What were some of the mistakes you learned from? Let me know below, I am sure someone will benefit from your learned lessons.

 

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Comments

  1. Janet says

    I have a question that’s part confession! I have a little flock with 3 12 week old Sussex chicks and 3 same age Easter Eggers. I fed them medicated chick crumbles till they were 8 weeks old, then wanted to switch them to 18% grower crumbles. My local feed store was out, so we mixed unmedicatedchick crumbles with layer pellets. Seemed to work fine. Then, last time I went in, the clerk showed me a brand that also had oyster shards in it , same price, and suggestEd it was better for my girls. Ok, I mixed it with chick crumbles and odd I went. After about a week, I noticed that my birds were dropping feathers and seemed quieter than usual. Last weekend, we moved my birds to their very own run, 10×20 for the 6 of them. Then I noticed that they all had very odd colored poop! Everything from mustard to brick red. I’ve switched them back to regular feed and added probiotics and electrolytes to their water. As an aside, I put some sand with DE mixed in, into a depression in their run thinking they’d use it for dust bathing. Nope, they’ve been eating it! Over the last few days, their poop seems to be becoming more normal, but the feather loss continues. Nobody has any bare spots, just looks like an awful lot of feathers on the floor.
    Suggestions?

    • Donna says

      All the feathers could mean your girls are molting it is totally normal. This happens a couple times a year. I don’t use DE anymore . I use my girls eggshells crushed up, tiny pieces. Good for calcium and thier eggshells being stronger. Hope this helps.

    • Janet says

      Thanks, suggestions very calming! Several developments; food back to normal, they’ve learned how to take a dust bath, I dusted everything with DE, feathers continue to drop! I asked my DIL, more experience with chickens than me, over and we checked them all over. No bugs anywhere but jillions of pin feathers! Further reading has informed me that a juvenile molt at 12-13 weeks is normal.

  2. Jeanette hayward says

    I love your chick tips! Can you answer this: unbeknownst to me, my husband fertilized the lawn with weed & feed. The chickens were out about 10 minutes before I noticed the white flecks on the grass, so I’m positive they ate some. What do I do now?

    • The Happy Chicken Coop says

      What are the ages? If they are laying eggs do not eat the eggs, discard. There is not much you can do at this point other than isolate them from the weed n feed and always provide fresh water.

  3. Erin says

    I’m new to this. I have a coop that says large enough for 5-6 birds, but I only saw three nesting bays. Will the hens alternate when they lay eggs, or do we need to increase the bays to match the number of chickens. We are buying the chics at the same time, from the same farm (2 RIR, 2 Orpington Buffs, and 2 Plymouth Rock) Thank you. Love your blog by the way.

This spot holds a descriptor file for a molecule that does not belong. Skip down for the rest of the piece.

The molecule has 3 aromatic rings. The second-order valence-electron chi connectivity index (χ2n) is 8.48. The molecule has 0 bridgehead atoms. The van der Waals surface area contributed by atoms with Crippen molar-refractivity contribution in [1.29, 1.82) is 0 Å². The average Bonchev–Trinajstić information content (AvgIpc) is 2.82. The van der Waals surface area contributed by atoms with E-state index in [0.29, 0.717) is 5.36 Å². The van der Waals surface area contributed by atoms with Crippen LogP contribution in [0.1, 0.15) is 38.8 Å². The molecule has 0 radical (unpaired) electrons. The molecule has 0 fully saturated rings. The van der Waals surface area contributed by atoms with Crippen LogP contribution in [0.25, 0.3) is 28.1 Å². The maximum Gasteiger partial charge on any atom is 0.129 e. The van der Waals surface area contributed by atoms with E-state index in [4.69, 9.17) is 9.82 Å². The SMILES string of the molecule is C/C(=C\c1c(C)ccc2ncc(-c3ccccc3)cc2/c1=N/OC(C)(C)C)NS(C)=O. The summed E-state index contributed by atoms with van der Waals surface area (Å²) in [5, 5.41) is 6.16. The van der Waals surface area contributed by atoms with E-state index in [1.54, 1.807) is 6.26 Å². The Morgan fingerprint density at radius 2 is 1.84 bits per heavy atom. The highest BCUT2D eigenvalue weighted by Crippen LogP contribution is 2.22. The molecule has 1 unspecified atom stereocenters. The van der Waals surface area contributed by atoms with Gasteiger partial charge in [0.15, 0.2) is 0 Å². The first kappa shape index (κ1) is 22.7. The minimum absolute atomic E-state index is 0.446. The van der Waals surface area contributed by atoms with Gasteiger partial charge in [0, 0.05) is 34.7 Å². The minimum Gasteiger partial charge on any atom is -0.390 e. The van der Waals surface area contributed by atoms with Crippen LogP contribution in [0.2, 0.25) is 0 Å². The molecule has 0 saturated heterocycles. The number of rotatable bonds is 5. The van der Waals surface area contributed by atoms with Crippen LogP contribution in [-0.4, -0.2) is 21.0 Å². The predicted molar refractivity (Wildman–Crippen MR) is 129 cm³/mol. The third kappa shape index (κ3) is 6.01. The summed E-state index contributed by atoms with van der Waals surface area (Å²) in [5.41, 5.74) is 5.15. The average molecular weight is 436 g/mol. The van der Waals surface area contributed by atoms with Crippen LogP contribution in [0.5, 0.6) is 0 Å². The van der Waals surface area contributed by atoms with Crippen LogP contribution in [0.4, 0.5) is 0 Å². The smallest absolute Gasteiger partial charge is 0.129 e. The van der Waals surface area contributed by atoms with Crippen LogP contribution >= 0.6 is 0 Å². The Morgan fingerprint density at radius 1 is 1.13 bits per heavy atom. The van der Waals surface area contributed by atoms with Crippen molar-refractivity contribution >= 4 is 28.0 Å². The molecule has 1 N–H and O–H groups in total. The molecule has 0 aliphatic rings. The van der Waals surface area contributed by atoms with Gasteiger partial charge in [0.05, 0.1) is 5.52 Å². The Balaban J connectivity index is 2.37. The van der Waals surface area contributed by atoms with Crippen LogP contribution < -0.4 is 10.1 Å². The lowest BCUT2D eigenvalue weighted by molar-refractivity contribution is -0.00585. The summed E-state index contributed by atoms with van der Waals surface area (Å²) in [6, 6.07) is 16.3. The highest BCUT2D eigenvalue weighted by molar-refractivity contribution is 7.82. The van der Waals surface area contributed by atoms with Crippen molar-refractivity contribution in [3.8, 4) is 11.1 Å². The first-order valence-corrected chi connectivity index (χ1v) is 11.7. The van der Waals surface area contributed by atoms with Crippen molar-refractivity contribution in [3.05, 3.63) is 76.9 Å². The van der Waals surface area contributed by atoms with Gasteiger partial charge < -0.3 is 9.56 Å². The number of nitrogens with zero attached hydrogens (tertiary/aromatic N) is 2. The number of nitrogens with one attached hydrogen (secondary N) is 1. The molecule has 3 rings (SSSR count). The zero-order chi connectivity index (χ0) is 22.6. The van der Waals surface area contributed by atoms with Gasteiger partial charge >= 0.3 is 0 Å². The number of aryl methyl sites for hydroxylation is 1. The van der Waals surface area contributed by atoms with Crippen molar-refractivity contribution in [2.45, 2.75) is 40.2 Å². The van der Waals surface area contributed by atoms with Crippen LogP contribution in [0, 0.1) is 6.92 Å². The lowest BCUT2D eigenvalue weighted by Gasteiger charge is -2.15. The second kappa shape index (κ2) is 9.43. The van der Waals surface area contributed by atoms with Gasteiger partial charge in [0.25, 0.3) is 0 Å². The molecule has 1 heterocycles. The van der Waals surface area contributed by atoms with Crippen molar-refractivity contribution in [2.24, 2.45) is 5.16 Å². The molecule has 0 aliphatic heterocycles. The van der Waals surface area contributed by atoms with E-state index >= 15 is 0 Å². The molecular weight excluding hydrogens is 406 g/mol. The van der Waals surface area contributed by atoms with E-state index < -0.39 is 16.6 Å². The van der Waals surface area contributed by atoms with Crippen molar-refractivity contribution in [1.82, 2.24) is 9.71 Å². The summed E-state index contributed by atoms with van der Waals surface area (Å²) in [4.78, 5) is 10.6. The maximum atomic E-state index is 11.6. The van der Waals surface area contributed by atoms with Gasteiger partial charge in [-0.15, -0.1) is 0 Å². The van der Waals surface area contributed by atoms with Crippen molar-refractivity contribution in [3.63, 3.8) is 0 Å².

4. Laveda says

    I have a rooster that is extremely mean. I have 6 hens that I guess he protects. Sometimes it takes 2 people to be able to even go in their pen to feed and water them. What should I do?

      • Jennifer Ho says

        Is your rooster mean to hens as well as people? Mean-rooster-soup is my solution. I recommend everyone read, Animals in Translation by Temple Grandin. She’s amazing at explaining animal behavior. Roosters that injure or are aggressive to hens isn’t natural, she points out. Nature would never have a psychologically healthy animal that kills it’s mate, and many roosters today do. She suggests abnormal behavior is a result of selecting for a trait not realizing what else comes with it. Like getting a meatier bird or a higher productive bird and accidentally getting some other side effect like aggression. Long ago farmers were quick to cull birds with undesirable traits so as not to pass on those genes. There are plenty of good roosters out there, no need to keep an aggressive one. Good luck.

  5. Sheryl Hollingsworth says

    What do you put in your actual coop besides hay to minimize odor. My hens free range during the day but we live in Florida and it is already 90 degree days. The odor is getting strong. Love your blog,,

  6. Janice Bonneau says

    How do I train my 8-10 week chicks to come back into the coop at night? Will they know to do it by themselves?

    • HappyChicken says

      This could be a number of things. From what they are eating, worms, coccidiosis disease, viruses and bacteria from diet change, polluted water, or moldy feed. I would make sure they don’t have other sickness symptoms and if they start to decline in health, separate them from your flock so it does not spread.

      Claire